General Question

cazzie's avatar

Is this copy right infringement ?

Asked by cazzie (24503points) February 2nd, 2013

If someone crafts something along of the lines of this..
but it quotes lyrics to a well known song, is that copyright infringement and what can be done to stop it?

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8 Answers

Jeruba's avatar

Are you speaking of a craft item meant for sale or something intended for private personal use?

cazzie's avatar

Oh, it is an item that is designed and reproduced for sale and profit.

laureth's avatar

I believe it would be copyright infringement. Lyrics cannot be reproduced without permission, or there is a legal penalty. Now, as far as whether or not that legal penalty will be pursued is up to the rights holder. Sometimes, the offender is just too small to bother with.

glacial's avatar

Yup, that’s copyright infringement, unless it’s something that’s in the public domain or the seller received permission beforehand.

CWOTUS's avatar

It’s not necessarily copyright infringement – unless the crafter does not have written permission from the copyright owner. So in the case you’re describing, it probably is.

Patton's avatar

Does anyone answering this question actually know what they’re talking about, or are you all just guessing?

Jeruba's avatar

Here’s some legal information:

What I recall from the U.S. government-published copyright handbook that I used to refer to all the time when I was editing newsletters is that because any part of a song’s lyrics constitute a significant proportion of the entire work, you can’t use any of it without permission.

Here’s another source:
Notice the specific example pertaining to selling hats with lyrics on them.

Have you ever noticed the lengthy lists of credits and permissions statements that appear in many books? Stephen King, for instance, likes to quote song lyrics, and his novels typically contain permissions statements in the front, even for very brief excerpts, a line or a phrase.

People who are producing creative works themselves should be the last people to think of abusing someone else’s rights in creative and intellectual property.

SavoirFaire's avatar

One cannot copyright short phrases, which includes things like quotes, slogans, and individual lines from poems or songs. While most publishing houses insist on getting permission for everything, this is typically going above and beyond the legal requirements for the sake of risk management. It’s a sensible strategy: fair use provides a defense against judgment, not an immunity from prosecution. Moreover, it is an affirmative defense (that is, the defendant bears the burden of proof). Given how few theories regarding intellectual property law have actually been tested in court, then, many espouse a “better safe than sorry” approach.

Song lyrics are a place where “better safe than sorry” tends to be adhered to quite stringently. This is because the RIAA, which has proven itself willing to sue at the drop of a hat, has long propounded the theory that even a single line of a song constitutes too much to use without permission. It should be noted that there is no case law to support this, and in fact one of the landmark cases concerning copyright blatantly contradicts it. If using a single line was enough to constitute a violation, then the Supreme Court should have found against 2 Live Crew in Campbell v. Acuff-Rose Music (1994). It found in the group’s favor, however, in part due to the transformative use made of the song they were accused of using illegally.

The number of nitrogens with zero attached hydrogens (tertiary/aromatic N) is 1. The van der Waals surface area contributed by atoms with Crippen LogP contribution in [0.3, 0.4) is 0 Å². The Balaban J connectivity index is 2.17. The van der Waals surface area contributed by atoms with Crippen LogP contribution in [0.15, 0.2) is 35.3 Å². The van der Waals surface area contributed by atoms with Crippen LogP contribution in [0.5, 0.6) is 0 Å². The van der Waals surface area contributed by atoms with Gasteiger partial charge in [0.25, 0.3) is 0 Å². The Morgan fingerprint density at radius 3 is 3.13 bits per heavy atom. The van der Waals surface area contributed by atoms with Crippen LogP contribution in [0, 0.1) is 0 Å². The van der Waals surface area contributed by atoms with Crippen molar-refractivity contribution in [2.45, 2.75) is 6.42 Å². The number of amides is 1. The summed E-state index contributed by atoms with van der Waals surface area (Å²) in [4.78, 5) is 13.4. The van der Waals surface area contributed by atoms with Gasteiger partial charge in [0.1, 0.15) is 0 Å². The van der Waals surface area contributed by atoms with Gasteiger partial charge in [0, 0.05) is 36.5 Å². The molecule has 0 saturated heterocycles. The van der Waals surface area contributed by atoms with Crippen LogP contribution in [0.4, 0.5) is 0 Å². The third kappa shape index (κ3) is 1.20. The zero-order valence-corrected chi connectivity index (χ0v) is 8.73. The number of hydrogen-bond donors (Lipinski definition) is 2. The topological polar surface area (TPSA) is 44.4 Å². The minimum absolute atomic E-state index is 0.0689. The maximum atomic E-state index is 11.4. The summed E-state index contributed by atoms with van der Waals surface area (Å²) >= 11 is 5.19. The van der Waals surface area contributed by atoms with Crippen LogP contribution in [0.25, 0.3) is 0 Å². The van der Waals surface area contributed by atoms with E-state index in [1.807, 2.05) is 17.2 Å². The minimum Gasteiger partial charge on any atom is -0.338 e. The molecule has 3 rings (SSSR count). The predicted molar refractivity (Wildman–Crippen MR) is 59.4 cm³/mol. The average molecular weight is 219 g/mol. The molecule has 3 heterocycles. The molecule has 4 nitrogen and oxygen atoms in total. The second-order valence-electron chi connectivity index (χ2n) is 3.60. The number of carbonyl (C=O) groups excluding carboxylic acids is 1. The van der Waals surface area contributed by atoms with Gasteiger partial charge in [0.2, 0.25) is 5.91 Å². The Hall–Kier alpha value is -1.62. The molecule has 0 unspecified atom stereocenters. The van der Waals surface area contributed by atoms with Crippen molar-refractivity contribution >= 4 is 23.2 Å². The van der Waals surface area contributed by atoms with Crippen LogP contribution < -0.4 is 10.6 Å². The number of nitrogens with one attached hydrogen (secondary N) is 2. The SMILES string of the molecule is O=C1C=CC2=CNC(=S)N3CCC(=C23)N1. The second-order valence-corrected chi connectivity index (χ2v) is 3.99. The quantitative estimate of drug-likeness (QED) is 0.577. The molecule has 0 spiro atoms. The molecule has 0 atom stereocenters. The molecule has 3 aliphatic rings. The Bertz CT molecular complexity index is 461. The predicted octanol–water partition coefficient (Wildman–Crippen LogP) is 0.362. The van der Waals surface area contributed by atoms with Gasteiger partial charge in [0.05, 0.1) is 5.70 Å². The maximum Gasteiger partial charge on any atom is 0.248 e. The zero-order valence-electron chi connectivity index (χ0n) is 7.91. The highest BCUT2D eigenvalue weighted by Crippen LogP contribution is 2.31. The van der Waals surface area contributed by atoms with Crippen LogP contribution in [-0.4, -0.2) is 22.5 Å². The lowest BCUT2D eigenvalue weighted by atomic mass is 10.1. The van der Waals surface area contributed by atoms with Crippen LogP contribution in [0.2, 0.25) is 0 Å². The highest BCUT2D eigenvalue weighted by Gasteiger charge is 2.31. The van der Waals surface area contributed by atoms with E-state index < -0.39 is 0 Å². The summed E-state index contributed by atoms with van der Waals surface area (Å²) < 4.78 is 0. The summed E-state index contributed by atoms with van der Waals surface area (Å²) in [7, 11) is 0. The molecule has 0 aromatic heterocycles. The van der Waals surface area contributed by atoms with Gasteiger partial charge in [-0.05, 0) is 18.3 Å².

Copyright law involves more than use and permissions, however, and that is where many people get in trouble. Take this entry from the Etsy store linked to in the OP, which incorporates a line from the Eurythmics’ song “Sweet Dreams (Are Made of This).” There’s a strong argument to be made in favor of fair use for this product. Its purpose is clearly commercial, but it is of a much different nature than the original work, uses a very small—even if quite recognizable—portion thereof, and would likely cause no negative impact to the potential market or value of the song. One thing I noticed immediately, however, is that creator has failed to credit Annie Lennox and Dave Stewart. Attribution is a small element of intellectual property law, but a basic one. It is one reason why works may include a list of credits even if they didn’t need to and didn’t bother to acquire permissions.

My answer to the original question, then, is that the Etsy shop seems to contain products involved in copyright infringement, but not for the reasons one might have suspected. Whether or not something crafted along similar lines would be considered a violation depends on how much of the song is quoted, whether or not attribution is given, and the unpredictable whim of the courts.

Standard disclaimer: I am not a lawyer. The above is based on seminars I’ve taken on copyright law and discussions with colleagues who have studied and/or practiced copyright law. The information may be out of date or based on a misunderstanding. It is always advisable to speak to a practicing lawyer. The information contained in this post is not offered, and should not be construed, as legal advice.

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